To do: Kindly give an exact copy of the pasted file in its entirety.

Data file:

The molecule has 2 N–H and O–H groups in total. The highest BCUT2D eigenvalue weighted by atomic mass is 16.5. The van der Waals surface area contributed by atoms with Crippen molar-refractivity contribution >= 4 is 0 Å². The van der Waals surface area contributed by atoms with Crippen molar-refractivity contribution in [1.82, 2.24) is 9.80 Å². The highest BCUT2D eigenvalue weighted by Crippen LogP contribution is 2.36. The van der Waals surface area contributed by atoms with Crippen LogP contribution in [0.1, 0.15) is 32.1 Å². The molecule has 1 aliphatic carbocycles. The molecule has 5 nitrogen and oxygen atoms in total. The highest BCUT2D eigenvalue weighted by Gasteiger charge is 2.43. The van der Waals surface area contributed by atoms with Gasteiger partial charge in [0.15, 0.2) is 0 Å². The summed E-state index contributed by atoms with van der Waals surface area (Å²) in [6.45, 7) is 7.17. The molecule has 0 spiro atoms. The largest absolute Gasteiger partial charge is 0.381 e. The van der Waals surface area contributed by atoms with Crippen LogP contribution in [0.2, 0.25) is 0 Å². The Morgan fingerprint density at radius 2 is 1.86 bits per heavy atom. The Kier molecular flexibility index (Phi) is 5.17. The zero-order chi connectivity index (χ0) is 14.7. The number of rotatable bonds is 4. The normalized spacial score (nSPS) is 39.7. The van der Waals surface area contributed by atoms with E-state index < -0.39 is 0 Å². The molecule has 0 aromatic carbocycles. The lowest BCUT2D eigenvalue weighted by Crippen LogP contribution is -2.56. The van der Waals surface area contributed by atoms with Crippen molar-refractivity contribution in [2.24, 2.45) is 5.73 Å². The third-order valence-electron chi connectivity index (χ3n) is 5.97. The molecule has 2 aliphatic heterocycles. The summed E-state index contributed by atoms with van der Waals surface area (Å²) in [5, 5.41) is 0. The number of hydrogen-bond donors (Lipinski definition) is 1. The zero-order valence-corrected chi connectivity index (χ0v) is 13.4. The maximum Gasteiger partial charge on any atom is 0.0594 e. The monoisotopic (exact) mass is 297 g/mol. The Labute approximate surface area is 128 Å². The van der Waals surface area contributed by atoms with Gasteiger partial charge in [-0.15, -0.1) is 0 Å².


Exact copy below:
The molecule has 2 N–H and O–H groups in total. The highest BCUT2D eigenvalue weighted by atomic mass is 16.5. The van der Waals surface area contributed by atoms with Crippen molar-refractivity contribution >= 4 is 0 Å². The van der Waals surface area contributed by atoms with Crippen molar-refractivity contribution in [1.82, 2.24) is 9.80 Å². The highest BCUT2D eigenvalue weighted by Crippen LogP contribution is 2.36. The van der Waals surface area contributed by atoms with Crippen LogP contribution in [0.1, 0.15) is 32.1 Å². The molecule has 1 aliphatic carbocycles. The molecule has 5 nitrogen and oxygen atoms in total. The highest BCUT2D eigenvalue weighted by Gasteiger charge is 2.43. The van der Waals surface area contributed by atoms with Gasteiger partial charge in [0.15, 0.2) is 0 Å². The summed E-state index contributed by atoms with van der Waals surface area (Å²) in [6.45, 7) is 7.17. The molecule has 0 spiro atoms. The largest absolute Gasteiger partial charge is 0.381 e. The van der Waals surface area contributed by atoms with Crippen LogP contribution in [0.2, 0.25) is 0 Å². The Morgan fingerprint density at radius 2 is 1.86 bits per heavy atom. The Kier molecular flexibility index (Phi) is 5.17. The zero-order chi connectivity index (χ0) is 14.7. The number of rotatable bonds is 4. The normalized spacial score (nSPS) is 39.7. The van der Waals surface area contributed by atoms with E-state index < -0.39 is 0 Å². The molecule has 0 aromatic carbocycles. The lowest BCUT2D eigenvalue weighted by Crippen LogP contribution is -2.56. The van der Waals surface area contributed by atoms with Crippen molar-refractivity contribution in [2.24, 2.45) is 5.73 Å². The third-order valence-electron chi connectivity index (χ3n) is 5.97. The molecule has 2 aliphatic heterocycles. The summed E-state index contributed by atoms with van der Waals surface area (Å²) in [5, 5.41) is 0. The number of hydrogen-bond donors (Lipinski definition) is 1. The zero-order valence-corrected chi connectivity index (χ0v) is 13.4. The maximum Gasteiger partial charge on any atom is 0.0594 e. The monoisotopic (exact) mass is 297 g/mol. The Labute approximate surface area is 128 Å². The van der Waals surface area contributed by atoms with Gasteiger partial charge in [-0.15, -0.1) is 0 Å².